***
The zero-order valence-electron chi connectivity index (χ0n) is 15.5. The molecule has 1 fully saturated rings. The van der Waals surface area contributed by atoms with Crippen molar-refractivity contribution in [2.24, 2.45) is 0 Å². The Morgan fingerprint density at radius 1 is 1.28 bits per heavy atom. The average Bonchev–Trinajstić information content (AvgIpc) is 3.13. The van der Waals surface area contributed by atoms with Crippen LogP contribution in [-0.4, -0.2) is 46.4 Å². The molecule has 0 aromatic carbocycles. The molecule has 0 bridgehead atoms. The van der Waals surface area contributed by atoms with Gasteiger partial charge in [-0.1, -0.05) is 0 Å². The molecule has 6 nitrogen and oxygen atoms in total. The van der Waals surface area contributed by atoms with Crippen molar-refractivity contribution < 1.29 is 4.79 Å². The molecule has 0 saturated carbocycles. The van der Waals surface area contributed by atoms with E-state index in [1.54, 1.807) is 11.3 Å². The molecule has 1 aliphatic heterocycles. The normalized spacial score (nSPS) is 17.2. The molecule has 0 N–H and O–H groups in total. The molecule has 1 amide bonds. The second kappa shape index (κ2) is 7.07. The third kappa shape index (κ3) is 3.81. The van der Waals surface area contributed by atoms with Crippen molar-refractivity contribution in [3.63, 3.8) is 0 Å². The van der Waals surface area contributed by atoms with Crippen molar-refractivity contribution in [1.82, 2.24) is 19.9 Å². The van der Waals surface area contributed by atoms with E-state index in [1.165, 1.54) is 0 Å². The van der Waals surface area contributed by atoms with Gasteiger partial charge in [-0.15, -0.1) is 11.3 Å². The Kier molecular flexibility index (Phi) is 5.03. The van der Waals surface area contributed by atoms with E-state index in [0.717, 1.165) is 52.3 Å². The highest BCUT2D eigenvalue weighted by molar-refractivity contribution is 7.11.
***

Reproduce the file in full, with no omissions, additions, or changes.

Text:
The zero-order valence-electron chi connectivity index (χ0n) is 15.5. The molecule has 1 fully saturated rings. The van der Waals surface area contributed by atoms with Crippen molar-refractivity contribution in [2.24, 2.45) is 0 Å². The Morgan fingerprint density at radius 1 is 1.28 bits per heavy atom. The average Bonchev–Trinajstić information content (AvgIpc) is 3.13. The van der Waals surface area contributed by atoms with Crippen LogP contribution in [-0.4, -0.2) is 46.4 Å². The molecule has 0 aromatic carbocycles. The molecule has 0 bridgehead atoms. The van der Waals surface area contributed by atoms with Gasteiger partial charge in [-0.1, -0.05) is 0 Å². The molecule has 6 nitrogen and oxygen atoms in total. The van der Waals surface area contributed by atoms with Crippen molar-refractivity contribution < 1.29 is 4.79 Å². The molecule has 0 saturated carbocycles. The van der Waals surface area contributed by atoms with E-state index in [1.54, 1.807) is 11.3 Å². The molecule has 1 aliphatic heterocycles. The normalized spacial score (nSPS) is 17.2. The molecule has 0 N–H and O–H groups in total. The molecule has 1 amide bonds. The second kappa shape index (κ2) is 7.07. The third kappa shape index (κ3) is 3.81. The van der Waals surface area contributed by atoms with Crippen molar-refractivity contribution in [3.63, 3.8) is 0 Å². The van der Waals surface area contributed by atoms with Crippen molar-refractivity contribution in [1.82, 2.24) is 19.9 Å². The van der Waals surface area contributed by atoms with E-state index in [1.165, 1.54) is 0 Å². The van der Waals surface area contributed by atoms with Gasteiger partial charge in [-0.15, -0.1) is 11.3 Å². The Kier molecular flexibility index (Phi) is 5.03. The van der Waals surface area contributed by atoms with E-state index in [0.717, 1.165) is 52.3 Å². The highest BCUT2D eigenvalue weighted by molar-refractivity contribution is 7.11.